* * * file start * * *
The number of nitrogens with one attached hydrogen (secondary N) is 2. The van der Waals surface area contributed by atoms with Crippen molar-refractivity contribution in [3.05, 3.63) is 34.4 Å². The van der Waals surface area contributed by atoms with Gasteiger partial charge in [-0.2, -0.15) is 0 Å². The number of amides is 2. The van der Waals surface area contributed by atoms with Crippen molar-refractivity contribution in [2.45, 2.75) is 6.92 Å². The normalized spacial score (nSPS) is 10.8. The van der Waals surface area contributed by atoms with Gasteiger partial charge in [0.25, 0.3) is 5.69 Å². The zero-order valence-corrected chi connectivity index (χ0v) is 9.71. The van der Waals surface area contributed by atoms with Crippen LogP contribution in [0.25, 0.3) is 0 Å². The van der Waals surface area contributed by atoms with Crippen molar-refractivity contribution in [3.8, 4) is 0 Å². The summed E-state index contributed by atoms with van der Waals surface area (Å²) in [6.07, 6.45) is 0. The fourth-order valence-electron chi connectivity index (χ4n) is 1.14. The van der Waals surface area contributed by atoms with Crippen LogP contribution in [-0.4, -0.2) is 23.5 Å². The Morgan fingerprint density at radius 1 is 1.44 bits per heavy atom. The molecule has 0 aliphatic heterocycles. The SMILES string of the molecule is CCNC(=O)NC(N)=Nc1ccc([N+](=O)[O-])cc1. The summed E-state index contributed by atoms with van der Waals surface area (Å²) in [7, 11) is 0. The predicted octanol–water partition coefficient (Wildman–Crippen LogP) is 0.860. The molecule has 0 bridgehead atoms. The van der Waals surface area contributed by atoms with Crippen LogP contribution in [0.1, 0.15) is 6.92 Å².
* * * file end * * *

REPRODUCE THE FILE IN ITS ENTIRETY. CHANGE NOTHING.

The number of nitrogens with one attached hydrogen (secondary N) is 2. The van der Waals surface area contributed by atoms with Crippen molar-refractivity contribution in [3.05, 3.63) is 34.4 Å². The van der Waals surface area contributed by atoms with Gasteiger partial charge in [-0.2, -0.15) is 0 Å². The number of amides is 2. The van der Waals surface area contributed by atoms with Crippen molar-refractivity contribution in [2.45, 2.75) is 6.92 Å². The normalized spacial score (nSPS) is 10.8. The van der Waals surface area contributed by atoms with Gasteiger partial charge in [0.25, 0.3) is 5.69 Å². The zero-order valence-corrected chi connectivity index (χ0v) is 9.71. The van der Waals surface area contributed by atoms with Crippen LogP contribution in [0.25, 0.3) is 0 Å². The van der Waals surface area contributed by atoms with Crippen molar-refractivity contribution in [3.8, 4) is 0 Å². The summed E-state index contributed by atoms with van der Waals surface area (Å²) in [6.07, 6.45) is 0. The fourth-order valence-electron chi connectivity index (χ4n) is 1.14. The van der Waals surface area contributed by atoms with Crippen LogP contribution in [-0.4, -0.2) is 23.5 Å². The Morgan fingerprint density at radius 1 is 1.44 bits per heavy atom. The molecule has 0 aliphatic heterocycles. The SMILES string of the molecule is CCNC(=O)NC(N)=Nc1ccc([N+](=O)[O-])cc1. The summed E-state index contributed by atoms with van der Waals surface area (Å²) in [7, 11) is 0. The predicted octanol–water partition coefficient (Wildman–Crippen LogP) is 0.860. The molecule has 0 bridgehead atoms. The van der Waals surface area contributed by atoms with Crippen LogP contribution in [0.1, 0.15) is 6.92 Å².